There has been a minor disturbance at the Tour of the North Orange Order parade in Belfast, which has largely passed off peacefully.
The Tour of the North parade has sparked trouble in the past
As it was passing the Ardoyne shops, golf balls and stones were thrown by nationalist protestors.
The chairman of the Parades Commission, Roger Poole, was present at the Ardoyne shops. He said recent dialogue had helped avoid major trouble.
An agreement had earlier been reached over the disputed parade.
The Tour of the North parade has sparked trouble in the past.
However, the North and West Belfast Parades Forum and the Ardoyne Parades Dialogue Group reached an accommodation over it.
The marchers agreed to limitations on a contentious part of the return leg of the parade while residents would stage a smaller protest.
It was agreed that the return parade would proceed down the same route as normal, but would consist of only one band, a single banner and representatives only of the constituent lodges.
Music would not be played along the contentious part, according to the accommodation reached.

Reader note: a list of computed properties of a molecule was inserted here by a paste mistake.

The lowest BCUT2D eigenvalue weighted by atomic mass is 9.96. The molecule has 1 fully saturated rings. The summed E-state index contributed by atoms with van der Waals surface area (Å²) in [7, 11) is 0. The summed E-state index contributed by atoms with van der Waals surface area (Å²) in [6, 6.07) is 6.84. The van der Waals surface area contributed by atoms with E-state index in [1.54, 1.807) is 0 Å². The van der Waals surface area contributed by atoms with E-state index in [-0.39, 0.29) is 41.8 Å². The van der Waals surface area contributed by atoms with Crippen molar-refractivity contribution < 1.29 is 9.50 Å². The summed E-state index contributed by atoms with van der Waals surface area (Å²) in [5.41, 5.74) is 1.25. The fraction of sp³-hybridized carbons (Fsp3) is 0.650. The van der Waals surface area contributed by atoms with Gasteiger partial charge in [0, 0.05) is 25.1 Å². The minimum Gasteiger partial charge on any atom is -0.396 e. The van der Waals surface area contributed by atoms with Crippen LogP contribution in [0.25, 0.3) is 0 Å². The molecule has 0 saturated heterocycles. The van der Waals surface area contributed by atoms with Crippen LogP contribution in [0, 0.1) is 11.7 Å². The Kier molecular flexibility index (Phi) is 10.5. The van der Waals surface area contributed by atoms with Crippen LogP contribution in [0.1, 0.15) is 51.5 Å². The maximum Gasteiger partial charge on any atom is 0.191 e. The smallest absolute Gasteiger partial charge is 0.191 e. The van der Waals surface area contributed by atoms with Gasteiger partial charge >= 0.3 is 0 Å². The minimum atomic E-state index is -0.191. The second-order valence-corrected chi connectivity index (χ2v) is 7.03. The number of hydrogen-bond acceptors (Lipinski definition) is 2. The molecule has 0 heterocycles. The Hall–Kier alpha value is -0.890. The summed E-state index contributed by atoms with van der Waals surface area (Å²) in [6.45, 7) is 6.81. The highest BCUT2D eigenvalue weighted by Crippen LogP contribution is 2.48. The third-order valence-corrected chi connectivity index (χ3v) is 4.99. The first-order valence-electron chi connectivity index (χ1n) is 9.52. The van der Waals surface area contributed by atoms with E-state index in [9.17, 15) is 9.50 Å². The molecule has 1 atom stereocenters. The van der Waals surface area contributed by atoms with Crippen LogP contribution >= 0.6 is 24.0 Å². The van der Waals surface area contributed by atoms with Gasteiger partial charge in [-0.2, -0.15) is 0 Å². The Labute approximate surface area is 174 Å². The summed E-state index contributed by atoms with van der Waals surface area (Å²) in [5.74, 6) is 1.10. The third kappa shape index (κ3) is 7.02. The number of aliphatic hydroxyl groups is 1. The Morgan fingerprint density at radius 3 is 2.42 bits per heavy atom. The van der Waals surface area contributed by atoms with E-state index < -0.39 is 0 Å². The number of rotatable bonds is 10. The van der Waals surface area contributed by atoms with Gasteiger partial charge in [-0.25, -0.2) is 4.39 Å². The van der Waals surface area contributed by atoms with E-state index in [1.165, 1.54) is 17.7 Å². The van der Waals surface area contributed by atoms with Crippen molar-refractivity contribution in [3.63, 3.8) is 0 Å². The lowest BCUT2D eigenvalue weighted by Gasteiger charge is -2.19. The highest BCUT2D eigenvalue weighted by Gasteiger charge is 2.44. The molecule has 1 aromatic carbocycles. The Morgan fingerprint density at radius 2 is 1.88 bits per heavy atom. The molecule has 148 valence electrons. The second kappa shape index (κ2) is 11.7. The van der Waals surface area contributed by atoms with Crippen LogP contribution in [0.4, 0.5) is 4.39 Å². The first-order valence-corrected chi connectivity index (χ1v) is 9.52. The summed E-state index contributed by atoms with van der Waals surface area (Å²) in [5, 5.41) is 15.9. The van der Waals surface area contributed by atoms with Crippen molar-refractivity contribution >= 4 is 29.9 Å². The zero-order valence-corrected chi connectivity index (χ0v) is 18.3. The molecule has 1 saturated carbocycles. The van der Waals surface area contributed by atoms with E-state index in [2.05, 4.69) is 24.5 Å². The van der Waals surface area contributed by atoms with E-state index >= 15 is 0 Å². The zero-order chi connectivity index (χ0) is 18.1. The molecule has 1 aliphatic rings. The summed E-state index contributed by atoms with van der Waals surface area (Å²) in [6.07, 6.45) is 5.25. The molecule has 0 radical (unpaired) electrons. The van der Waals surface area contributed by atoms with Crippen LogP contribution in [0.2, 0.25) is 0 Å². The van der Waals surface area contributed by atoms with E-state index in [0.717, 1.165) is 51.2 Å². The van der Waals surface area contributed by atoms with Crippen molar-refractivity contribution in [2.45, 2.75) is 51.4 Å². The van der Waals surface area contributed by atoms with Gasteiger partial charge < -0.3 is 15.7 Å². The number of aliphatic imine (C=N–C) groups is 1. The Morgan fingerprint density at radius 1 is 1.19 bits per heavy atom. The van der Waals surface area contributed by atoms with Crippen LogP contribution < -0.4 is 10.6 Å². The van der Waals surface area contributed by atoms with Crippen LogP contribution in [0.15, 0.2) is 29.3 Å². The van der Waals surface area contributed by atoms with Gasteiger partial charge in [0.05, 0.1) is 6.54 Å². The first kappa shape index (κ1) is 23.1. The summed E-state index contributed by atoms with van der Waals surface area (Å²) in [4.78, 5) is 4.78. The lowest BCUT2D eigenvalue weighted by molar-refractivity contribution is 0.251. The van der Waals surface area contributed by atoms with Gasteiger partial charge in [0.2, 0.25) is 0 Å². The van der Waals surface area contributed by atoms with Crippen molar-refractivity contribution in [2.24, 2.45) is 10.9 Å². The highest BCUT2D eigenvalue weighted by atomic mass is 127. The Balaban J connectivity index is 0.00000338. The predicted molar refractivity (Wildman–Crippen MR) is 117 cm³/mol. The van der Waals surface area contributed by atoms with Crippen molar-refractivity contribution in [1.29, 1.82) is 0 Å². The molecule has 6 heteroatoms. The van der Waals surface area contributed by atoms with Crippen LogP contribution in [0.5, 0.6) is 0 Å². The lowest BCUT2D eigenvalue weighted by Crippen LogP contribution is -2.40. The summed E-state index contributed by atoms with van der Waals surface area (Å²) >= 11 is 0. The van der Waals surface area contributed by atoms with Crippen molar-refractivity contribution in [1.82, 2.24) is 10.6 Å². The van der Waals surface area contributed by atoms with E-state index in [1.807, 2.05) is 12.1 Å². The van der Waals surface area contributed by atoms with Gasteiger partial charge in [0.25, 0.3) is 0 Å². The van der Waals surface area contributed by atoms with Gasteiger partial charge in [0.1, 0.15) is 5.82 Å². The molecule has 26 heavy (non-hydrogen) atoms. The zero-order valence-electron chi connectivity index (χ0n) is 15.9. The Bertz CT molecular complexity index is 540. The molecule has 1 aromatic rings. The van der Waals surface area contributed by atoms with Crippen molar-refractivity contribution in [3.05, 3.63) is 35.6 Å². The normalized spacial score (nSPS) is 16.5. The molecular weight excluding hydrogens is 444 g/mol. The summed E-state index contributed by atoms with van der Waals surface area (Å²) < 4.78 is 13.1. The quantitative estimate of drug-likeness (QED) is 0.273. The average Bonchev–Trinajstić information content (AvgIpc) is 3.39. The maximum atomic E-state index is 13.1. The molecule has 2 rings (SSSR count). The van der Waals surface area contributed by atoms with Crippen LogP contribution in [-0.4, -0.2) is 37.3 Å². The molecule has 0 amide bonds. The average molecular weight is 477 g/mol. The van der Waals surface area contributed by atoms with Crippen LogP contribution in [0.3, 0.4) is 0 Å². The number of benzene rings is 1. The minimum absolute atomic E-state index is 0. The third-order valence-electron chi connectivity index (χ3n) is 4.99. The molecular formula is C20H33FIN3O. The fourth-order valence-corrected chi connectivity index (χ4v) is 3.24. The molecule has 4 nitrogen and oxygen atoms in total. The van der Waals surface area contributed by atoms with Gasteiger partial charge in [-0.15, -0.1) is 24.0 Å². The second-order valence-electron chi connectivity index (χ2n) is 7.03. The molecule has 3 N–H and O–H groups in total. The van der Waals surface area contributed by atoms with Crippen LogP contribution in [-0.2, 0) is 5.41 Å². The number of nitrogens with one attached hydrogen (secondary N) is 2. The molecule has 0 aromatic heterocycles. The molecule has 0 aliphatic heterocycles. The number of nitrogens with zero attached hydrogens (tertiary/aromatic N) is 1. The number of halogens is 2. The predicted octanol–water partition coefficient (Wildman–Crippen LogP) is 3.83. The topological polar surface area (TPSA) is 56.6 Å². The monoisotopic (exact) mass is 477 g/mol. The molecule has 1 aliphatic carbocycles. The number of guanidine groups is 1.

A nationalist protester was hit by a missile from a crowd behind her
Mr Poole had come to observe the deal in action and for a time it seemed to be going perfectly to plan.
However, as the reduced parade reached the token protest, some golf balls and stones were thrown by a larger crowd being kept back by stewards.
One woman, who had been part of the nationalist protest, was hit by a missile thrown by the crowd behind her.
The disturbance was short and in contrast to previous years, relatively minor - something Mr Poole was keen to stress.
Sinn Fein's Gerry Kelly conceded that nationalists had thrown stones, bottles and golf balls, but said the trouble should not be overstated, and he hoped more dialogue would follow.
The Reverend Norman Hamilton, a Protestant clergyman who has worked hard to improve relations in the district, said while the stone throwing had been regrettable, he hoped the talking would continue.